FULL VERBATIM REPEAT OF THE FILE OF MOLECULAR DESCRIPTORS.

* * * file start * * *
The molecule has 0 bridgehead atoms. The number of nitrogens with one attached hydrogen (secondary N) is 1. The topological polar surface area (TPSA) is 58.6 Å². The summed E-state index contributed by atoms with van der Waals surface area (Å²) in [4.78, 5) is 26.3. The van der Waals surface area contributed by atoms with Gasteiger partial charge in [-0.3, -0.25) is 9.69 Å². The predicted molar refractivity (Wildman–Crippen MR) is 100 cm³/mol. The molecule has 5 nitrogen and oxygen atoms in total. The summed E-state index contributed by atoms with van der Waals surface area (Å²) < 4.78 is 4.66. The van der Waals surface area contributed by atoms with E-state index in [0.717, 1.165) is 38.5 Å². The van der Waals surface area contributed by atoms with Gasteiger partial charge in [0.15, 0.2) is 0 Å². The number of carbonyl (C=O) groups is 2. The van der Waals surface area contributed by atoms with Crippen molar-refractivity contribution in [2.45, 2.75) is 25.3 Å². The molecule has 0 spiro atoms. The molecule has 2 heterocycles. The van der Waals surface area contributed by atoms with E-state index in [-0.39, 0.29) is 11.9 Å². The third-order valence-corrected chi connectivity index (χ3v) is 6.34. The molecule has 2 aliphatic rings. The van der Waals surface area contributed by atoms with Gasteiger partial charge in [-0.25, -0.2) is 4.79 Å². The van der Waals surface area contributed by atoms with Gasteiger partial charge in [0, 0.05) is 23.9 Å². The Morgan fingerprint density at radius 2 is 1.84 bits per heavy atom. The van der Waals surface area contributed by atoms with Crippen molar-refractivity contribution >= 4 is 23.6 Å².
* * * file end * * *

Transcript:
The molecule has 0 bridgehead atoms. The number of nitrogens with one attached hydrogen (secondary N) is 1. The topological polar surface area (TPSA) is 58.6 Å². The summed E-state index contributed by atoms with van der Waals surface area (Å²) in [4.78, 5) is 26.3. The van der Waals surface area contributed by atoms with Gasteiger partial charge in [-0.3, -0.25) is 9.69 Å². The predicted molar refractivity (Wildman–Crippen MR) is 100 cm³/mol. The molecule has 5 nitrogen and oxygen atoms in total. The summed E-state index contributed by atoms with van der Waals surface area (Å²) < 4.78 is 4.66. The van der Waals surface area contributed by atoms with E-state index in [0.717, 1.165) is 38.5 Å². The van der Waals surface area contributed by atoms with Gasteiger partial charge in [0.15, 0.2) is 0 Å². The number of carbonyl (C=O) groups is 2. The van der Waals surface area contributed by atoms with Crippen molar-refractivity contribution in [2.45, 2.75) is 25.3 Å². The molecule has 0 spiro atoms. The molecule has 2 heterocycles. The van der Waals surface area contributed by atoms with E-state index in [-0.39, 0.29) is 11.9 Å². The third-order valence-corrected chi connectivity index (χ3v) is 6.34. The molecule has 2 aliphatic rings. The van der Waals surface area contributed by atoms with Gasteiger partial charge in [-0.25, -0.2) is 4.79 Å². The van der Waals surface area contributed by atoms with Gasteiger partial charge in [0, 0.05) is 23.9 Å². The Morgan fingerprint density at radius 2 is 1.84 bits per heavy atom. The van der Waals surface area contributed by atoms with Crippen molar-refractivity contribution >= 4 is 23.6 Å².